The company operating the Mawchi mine is the Kayah State Mining Product Company (KMPC). The company started operating the mines in 1991 in joint cooperation with the government but has now taken over operations and is working under the control of UMEHL and No.2 Mining Enterprise (ME2) under the Ministry of Natural Resources and Environmental Conservation (MONREC). All mineral resources and materials are controlled by these groups.

U Ehdoe says; “You can see clearly that it’s unfair. This is the land we have owned for generations. They are the broker and the thief. We, who are the owners, cannot sell our product freely but the company can sell anywhere they like. Is it fair?”

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Ill feelingThe mining company belongs to the Karenni National Solidarity Organization, also known as “Kyae Phyu” organization, which splintered from the Karenni National Progessive Party in 2002 (Kayah State was formerly known as Karenni State).

One local youth leader who didn't want to be named says, “In the olden days of government control at the mine site at least we could criticize or report problems. Now it is our own people, a Karenni organization is involved and we are hesitant to talk freely. I don’t think that’s a good thing. It’s sad to see people from our own community bully us.”

Yu Yu Myint Than/NRGI
He adds “The company exploit the villagers and migrant workers. If something happens there is a lack of accountability. There are lots of workers who have died of lung cancer or TB. My own uncle died at the age of 36. He worked as a front line miner (a local term for the person who has to lay explosives and drill at the head of the mine). Front line people are the people who are mostly hurt.'

There are no safety regulations imposed by the company to support the miners who work without helmets, some wearing slippers, and frequently without facemasks. Miners earn between 4,000 kyats (around $3 USD) and 20,000 kyats (around $15 USD) per day and only front line miners get the highest wages.

Yu Yu Myint Than/NRGI
Daw Margret says there are few government medics or midwives in the area. Most of them work in the town and there is no medic ready to help in the village if something happens. “That’s why I came back to Mawchi after my retirement - to contribute to my people with what I have learnt.” She also runs a free medical service for patients every Sunday. “There is no medical support or emergency aid support by the government nor the company. They should give at least that kind of support to our people.”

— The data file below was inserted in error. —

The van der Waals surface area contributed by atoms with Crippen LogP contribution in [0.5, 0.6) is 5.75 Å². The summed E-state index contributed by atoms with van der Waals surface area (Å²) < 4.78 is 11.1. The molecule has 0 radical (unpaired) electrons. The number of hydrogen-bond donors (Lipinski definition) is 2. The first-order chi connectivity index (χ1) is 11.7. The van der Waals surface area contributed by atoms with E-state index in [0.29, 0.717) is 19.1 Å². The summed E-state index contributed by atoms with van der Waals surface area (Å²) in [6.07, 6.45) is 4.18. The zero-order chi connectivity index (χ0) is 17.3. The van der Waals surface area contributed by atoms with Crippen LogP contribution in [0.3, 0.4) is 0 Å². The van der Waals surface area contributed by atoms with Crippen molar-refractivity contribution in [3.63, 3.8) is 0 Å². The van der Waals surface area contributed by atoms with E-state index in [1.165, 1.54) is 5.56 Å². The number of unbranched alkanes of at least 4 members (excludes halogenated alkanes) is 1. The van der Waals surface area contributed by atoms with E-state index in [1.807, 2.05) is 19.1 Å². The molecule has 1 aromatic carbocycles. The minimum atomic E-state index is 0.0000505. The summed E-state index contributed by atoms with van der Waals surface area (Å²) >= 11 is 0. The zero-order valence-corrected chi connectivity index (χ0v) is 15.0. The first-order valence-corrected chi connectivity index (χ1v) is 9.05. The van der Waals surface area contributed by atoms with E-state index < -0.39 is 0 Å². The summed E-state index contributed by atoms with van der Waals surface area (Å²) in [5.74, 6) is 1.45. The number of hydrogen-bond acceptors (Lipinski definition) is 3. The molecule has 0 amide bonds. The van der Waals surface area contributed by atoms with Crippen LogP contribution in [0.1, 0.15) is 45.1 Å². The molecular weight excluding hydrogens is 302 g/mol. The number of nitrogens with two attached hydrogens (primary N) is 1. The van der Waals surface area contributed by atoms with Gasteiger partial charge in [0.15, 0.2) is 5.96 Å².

Yu Yu Myint Than/NRGI
50 year-old U Hae Way worked as a front line miner for many years and was required to use pneumatic drills without water. Without water, the dust from drilling spreads and can disturb the respiratory system causing TB and lung disease. He believes that his lung damage is because of mining, saying "No one comes and helps me. I don't want the next generation to work for the mine any more. I just want them to be educated." It was later confirmed that U Hae Way died of TB on 25th November 2017.
Yu Yu Myint Than/NRGI
Yu Yu Myint Than/NRGI
Saw Crato Hmuu worked in the tin mines since his childhood, as an errand boy to the front line miners until just last year. He is now suffering from lung disease and requires two and half oxygen bottles a day to survive. He maintains that "tin is the gift given by God and all of us live by tin. I don't want to blame tin, which is God's gift to us. Everything is under God's will."
God's Will?On my departure day I looked at the Mawchi area; the houses, the snake-like tunnels, the open pit mine under the cloud, the destroyed road and cracked paths, the groups of workers covered in dust having tea during their break.

I still remember the look of Saw Crato Hmuu and think of his words - 'Everything is under God's will.' I ask myself, the curse which has befallen this beautiful area of Mawchi, is that God's will?

The UNEARTH project is supported by the Natural Resource Governance Institute and was initiated as part of its Extractive Industries Photo Documentary Project.